“We were not paid a dime, we were simply informed that the allowances have not been paid by the state government. I don’t know why the police were treated this way, because I am sure they would not ask members of the armed forces to be patient,” the police officer said.

But the Inspector-General of Police, Solomon Arase, who confirmed the delay in the payment of the policemen, noted that the police high command was holding discussions with the governors of the north-eastern states over the non-payment of allowances to police personnel on counter-insurgency operations.

Arase who said this in response to questions during his meeting with Commissioners of Police on Wednesday in Abuja, admitted that the policemen had complained to his office about the non-payment of their allowances for about four months now.

Credit: Punch

Fuel Scarcity Looms Over Non-Payment Of Subsidy

The return of long queues at filling stations across Lagos metropolis and some other cities like Abeokuta, Ogun State and Ilorin, Kwara State may have been triggered by the Federal Government’s alleged delay in meeting subsidy payment obligations to oil marketers.

It was gathered yesterday that the fuel marketers were yet to receive subsidy payments which amount to over N300 billion.

Meanwhile, a fresh wind of change has begun blowing in the process of crude oil transactions as the Nigerian National Petroleum Corporation (NNPC) yesterday announced the cancellation of the Offshore Processing Arrangement (OPA) opting for a more efficient Direct Sale-Direct Purchase (DSDP) alternative.

The new DSDP policy, which allows for the direct sale of crude oil by NNPC as well as direct purchase of petroleum products from credible international refineries, would automatically eliminate the activities of middlemen in the crude oil exchange for product matrix.

Credit: Guardian

Retired Teachers Lament Non-Payment Of Pensions

Some retired primary school teachers in Enugu State, on Wednesday, cried out over the non-payment of their pensions for about 27 months.

The elderly former teachers, who narrated tales of woe during a visit to the Enugu State House of Assembly, also said they were yet to be paid their gratuities since they retired in 2002.

The aggrieved pensioners urged the Speaker of the Enugu State House of Assembly, Mr. Edward Ubosi, to come to their aid by facilitating the payment of the outstanding entitlements.

Speaking on behalf of the group, Chief Mathias Onovo disclosed that they had written several letters to the relevant authorities, demanding payment of their entitlements.

Unfortunately their persistent pleas had continued to fall on deaf ears, Onovo said.

Onovo added that many of the pensioners died as a result of difficulties occasioned by the non-payment of the outstanding entitlements.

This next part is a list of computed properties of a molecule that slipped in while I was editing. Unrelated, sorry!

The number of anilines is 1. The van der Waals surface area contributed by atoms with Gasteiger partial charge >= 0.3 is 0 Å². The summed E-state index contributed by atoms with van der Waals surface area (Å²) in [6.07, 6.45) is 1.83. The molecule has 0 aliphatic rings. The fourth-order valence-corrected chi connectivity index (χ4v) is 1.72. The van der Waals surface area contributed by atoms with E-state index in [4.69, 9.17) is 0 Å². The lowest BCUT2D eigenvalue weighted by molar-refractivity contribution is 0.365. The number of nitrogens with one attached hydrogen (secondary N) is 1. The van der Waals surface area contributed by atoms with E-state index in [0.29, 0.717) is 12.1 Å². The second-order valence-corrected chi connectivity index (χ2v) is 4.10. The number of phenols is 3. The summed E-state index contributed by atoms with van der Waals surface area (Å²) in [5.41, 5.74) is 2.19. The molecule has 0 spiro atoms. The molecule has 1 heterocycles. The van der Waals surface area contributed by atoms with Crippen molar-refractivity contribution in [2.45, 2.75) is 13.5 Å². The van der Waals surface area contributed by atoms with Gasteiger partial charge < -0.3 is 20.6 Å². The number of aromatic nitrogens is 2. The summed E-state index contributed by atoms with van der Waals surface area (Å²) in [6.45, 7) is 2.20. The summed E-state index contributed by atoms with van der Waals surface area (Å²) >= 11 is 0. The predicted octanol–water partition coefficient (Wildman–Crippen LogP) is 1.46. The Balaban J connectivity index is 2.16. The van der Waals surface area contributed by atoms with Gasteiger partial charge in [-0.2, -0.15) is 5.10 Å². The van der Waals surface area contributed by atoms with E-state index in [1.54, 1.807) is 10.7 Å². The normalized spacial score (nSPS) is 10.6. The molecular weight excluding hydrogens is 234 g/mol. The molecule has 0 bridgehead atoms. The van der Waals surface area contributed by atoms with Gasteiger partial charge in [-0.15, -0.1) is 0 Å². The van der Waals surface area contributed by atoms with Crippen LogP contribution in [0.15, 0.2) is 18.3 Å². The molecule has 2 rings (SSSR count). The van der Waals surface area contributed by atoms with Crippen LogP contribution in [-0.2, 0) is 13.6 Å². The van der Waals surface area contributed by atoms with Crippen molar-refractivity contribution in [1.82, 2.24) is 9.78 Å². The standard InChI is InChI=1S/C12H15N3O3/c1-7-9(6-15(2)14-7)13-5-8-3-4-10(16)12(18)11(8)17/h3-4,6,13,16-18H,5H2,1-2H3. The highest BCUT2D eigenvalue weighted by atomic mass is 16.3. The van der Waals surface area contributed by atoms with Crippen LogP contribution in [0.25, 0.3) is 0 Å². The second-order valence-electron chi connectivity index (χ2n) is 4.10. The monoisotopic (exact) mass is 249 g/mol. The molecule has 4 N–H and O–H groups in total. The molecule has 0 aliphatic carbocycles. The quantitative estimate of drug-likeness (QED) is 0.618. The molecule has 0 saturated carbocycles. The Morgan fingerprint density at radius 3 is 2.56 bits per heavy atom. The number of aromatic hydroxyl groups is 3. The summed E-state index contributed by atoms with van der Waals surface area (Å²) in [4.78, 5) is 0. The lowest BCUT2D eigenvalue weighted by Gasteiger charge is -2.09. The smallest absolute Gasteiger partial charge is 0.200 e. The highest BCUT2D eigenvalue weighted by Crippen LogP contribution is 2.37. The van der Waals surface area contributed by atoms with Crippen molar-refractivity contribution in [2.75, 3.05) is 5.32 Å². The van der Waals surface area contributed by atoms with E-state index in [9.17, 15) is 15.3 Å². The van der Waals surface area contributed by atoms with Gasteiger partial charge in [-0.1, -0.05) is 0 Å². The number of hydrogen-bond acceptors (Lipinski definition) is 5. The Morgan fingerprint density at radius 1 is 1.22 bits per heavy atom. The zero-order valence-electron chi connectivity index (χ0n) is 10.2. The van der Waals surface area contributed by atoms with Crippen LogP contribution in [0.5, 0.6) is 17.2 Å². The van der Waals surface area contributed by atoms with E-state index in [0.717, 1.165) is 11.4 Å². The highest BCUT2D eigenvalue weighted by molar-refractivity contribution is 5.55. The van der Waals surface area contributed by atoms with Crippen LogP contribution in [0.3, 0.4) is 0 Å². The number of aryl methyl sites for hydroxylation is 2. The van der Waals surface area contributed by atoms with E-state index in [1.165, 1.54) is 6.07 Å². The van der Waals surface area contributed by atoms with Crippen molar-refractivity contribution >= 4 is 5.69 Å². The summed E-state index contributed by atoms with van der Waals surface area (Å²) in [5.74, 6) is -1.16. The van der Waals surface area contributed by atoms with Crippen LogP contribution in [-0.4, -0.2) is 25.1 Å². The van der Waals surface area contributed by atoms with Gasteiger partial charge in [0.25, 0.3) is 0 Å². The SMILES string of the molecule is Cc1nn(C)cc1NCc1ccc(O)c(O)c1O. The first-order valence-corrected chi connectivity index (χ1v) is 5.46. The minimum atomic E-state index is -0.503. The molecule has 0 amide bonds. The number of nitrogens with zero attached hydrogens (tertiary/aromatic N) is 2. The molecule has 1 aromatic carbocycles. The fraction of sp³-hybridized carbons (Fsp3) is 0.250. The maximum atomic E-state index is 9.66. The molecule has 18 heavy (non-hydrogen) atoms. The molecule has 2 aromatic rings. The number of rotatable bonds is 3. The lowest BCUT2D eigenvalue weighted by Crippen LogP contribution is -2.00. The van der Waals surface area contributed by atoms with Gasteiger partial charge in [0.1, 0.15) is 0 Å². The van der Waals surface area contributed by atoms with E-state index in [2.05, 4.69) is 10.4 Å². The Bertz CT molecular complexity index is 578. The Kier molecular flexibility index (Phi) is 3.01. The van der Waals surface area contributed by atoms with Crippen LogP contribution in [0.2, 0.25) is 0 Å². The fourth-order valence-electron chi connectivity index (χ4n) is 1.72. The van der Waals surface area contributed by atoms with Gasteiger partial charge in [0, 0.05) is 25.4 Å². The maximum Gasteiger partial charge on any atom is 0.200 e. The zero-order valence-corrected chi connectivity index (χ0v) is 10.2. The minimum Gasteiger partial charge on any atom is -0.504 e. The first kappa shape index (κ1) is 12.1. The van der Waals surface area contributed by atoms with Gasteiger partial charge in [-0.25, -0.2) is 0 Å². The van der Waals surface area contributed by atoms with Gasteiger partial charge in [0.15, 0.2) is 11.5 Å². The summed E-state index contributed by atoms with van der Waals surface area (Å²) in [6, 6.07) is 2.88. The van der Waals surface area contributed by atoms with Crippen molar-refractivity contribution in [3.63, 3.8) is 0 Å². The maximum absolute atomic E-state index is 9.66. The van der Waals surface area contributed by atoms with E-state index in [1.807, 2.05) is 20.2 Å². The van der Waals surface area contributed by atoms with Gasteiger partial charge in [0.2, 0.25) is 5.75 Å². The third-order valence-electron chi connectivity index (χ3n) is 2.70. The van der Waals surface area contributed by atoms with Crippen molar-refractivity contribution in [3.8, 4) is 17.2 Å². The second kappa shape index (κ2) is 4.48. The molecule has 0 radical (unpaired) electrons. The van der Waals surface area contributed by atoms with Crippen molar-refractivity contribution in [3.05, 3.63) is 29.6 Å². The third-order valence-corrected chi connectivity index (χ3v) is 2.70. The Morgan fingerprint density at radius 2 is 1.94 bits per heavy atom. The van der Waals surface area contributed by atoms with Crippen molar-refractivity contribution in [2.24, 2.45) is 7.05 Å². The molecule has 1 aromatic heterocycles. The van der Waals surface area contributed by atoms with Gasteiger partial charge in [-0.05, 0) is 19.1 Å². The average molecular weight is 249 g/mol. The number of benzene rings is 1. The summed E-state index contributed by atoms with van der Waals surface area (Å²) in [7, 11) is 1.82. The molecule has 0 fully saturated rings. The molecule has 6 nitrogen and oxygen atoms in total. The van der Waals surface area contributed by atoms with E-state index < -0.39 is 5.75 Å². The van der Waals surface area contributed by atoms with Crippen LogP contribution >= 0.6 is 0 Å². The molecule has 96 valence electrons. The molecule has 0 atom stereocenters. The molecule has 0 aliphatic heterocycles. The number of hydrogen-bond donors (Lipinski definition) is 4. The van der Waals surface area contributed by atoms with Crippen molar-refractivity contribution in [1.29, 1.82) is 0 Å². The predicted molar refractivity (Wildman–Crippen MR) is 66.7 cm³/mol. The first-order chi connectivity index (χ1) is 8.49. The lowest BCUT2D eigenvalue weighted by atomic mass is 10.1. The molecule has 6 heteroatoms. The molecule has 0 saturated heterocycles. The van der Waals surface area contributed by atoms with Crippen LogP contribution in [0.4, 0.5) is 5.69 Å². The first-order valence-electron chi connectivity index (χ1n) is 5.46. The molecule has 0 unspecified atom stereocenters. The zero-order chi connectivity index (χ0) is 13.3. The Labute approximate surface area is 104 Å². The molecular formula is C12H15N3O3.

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AIT Staff Seek FG Intervention Over Non-Payment Of Workers’ Salary

Staff at African Independent Television (AIT) in Kaduna state have appealed to the Federal Government to intervene to make the television’s management pay salaries owed them.

The workers lamented dehumanising treatment being meted on them by their employers, describing the non-payment of their salary arrears as a deliberate act.

One of the workers who pleaded anonymity confirmed salary for August 2014 was paid on Tuesday—nearly a year later.

“There has been no communication or excuse whatsoever from management for non-payment of staff salary. When they pay for one month, it will take about four to five months before another payment will be made,” the staff said.

“A lot of people have left the organisation due to this problem while more people are planning to leave; yet the management are not bothered.

“We feel the non-payment is deliberate because the money is there but we are not been paid.

“The non-payment is inflicting suffering on us because we have families that we cannot cater for, we find it difficult to feed, pay our children’s school fees, house rent and other utility bills,” he lamented.

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Journalists Protest Over Non-Payment Of Salaries

The Nigeria Union of Journalists on Tuesday picketed the premises of ThisDay newspapers in Apapa, Lagos to protest the non-payment of nine months arrears of salaries owed its members.

The newspaper has also failed to remit personal income tax, pension cooperative deductions and check-off dues from paid salaries in the last four years.

The union, led by the NUJ Lagos State Chairman, Deji Elumoye, carried placards and barricaded the entrances of the media organisation, owned by the President of the Newspapers Proprietors Association of Nigeria, Nduka Obaigbena.